Does the Punishment Fit the Crime?

The difficulty with fining passengers for bringing a prohibited item to an airport screening checkpoint is that the punishment usually doesn’t fit the crime. While the Transportation Security Administration (TSA) is proud of its record of having confiscated and otherwise kept out of commercial airliner cabins dangerous objects numbering in the millions (according to the agency), for the most part, the objects generally do not meet even the most expansive definition of a dangerous weapon. Any object capable of causing death or serious bodily injury — with the exception of pocket knives with blades less than 2.5 inches — is what is defined in federal criminal procedure law as a dangerous weapon in a federal facility. (Title 18 USC Section 930)

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9/11: The FAA Should Have Known

The information coming out of the 9/11 hearings — about the failures of our intelligence community to provide national leaders and the public with information sufficient to warn the nation — is disheartening. In order to prepare for the foreseeable risks of terrorism, as with crime in all of its forms, you must know your enemies, understand their intent, and evaluate the security in place to protect against the threats presented against you. We have learned that we as a nation did not really know our enemies, but rather knew of them. We had information about tactics that might be employed by them, but we didn’t acknowledge the need to prepare for such tactics; and we knew that our security, particularly aviation security, was in place, but we did not ensure that it was prepared for the challenges that were to be faced.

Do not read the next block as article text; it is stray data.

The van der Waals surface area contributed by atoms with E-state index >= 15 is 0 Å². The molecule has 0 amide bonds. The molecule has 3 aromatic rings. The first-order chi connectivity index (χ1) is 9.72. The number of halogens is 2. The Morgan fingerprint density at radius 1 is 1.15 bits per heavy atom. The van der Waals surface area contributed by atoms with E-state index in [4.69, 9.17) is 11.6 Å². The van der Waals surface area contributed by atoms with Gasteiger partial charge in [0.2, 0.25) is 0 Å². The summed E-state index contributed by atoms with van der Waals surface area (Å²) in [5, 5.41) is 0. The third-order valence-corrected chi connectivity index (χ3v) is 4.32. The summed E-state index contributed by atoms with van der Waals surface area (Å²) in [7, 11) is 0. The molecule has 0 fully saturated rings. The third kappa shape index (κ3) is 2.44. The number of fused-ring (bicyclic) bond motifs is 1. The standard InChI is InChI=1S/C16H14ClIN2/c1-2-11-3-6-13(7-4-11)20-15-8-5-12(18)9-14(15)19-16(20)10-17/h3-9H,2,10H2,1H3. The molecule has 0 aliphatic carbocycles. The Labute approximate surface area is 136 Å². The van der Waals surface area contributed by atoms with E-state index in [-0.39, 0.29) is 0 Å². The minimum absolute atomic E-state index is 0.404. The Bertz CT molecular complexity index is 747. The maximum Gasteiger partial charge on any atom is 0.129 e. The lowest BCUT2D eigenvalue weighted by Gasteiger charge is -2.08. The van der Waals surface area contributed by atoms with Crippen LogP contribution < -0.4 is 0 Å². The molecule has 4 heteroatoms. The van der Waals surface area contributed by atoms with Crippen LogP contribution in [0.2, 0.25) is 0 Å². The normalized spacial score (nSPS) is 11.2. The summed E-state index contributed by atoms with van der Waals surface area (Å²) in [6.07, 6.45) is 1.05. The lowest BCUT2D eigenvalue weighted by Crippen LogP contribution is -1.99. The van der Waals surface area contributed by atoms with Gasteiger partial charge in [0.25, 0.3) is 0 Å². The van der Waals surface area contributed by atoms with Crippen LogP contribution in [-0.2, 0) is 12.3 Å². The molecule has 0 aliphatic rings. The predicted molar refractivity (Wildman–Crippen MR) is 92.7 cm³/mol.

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The Duty to Provide Security

The duty to provide reasonable security against foreseeable crime risks has held my attention since the landmark case involving singer Connie Francis, who was assaulted by an unknown assailant in her motel room after a performance on Long Island. While innkeepers have had a duty to provide security for their guests as long ago as the Middle Ages, the notion of holding the innkeeper responsible in damages for an assault on a guest by an unknown attacker because of the alleged negligence of the lodging’s owner was a new concept in the 1970’s. It has since has given rise to a very active premises liability practice for lawyers on both sides of the issue.

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The Impact Of Violence On Public Education

In America’s major cities, public school buildings are regularly protected by detachments of school “police.” In New York City, the school security personnel are in fact employed and trained by the New York City Police Department’s School Safety Division under the command of an Assistant Chief Inspector. In Brooklyn, the District Attorney has set aside scarce resources to establish the School Advocacy Bureau, which is dedicated to dealing with the issue of school crime, and finding ways to work with the New York City Department of Education to combat school violence.

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The Congressional Role in Airport Security

America is breathing a sigh of relief after coming through the July 4th weekend without the predicted terrorist calamity. Not all of us celebrated our nation’s birthday in peace, however — around the globe, our troops continue to risk their lives in various venues in an unconventional war against terrorism, and here at home, ordinary citizens were murdered by yet another Arab terrorist, this time in the Los Angeles Airport.

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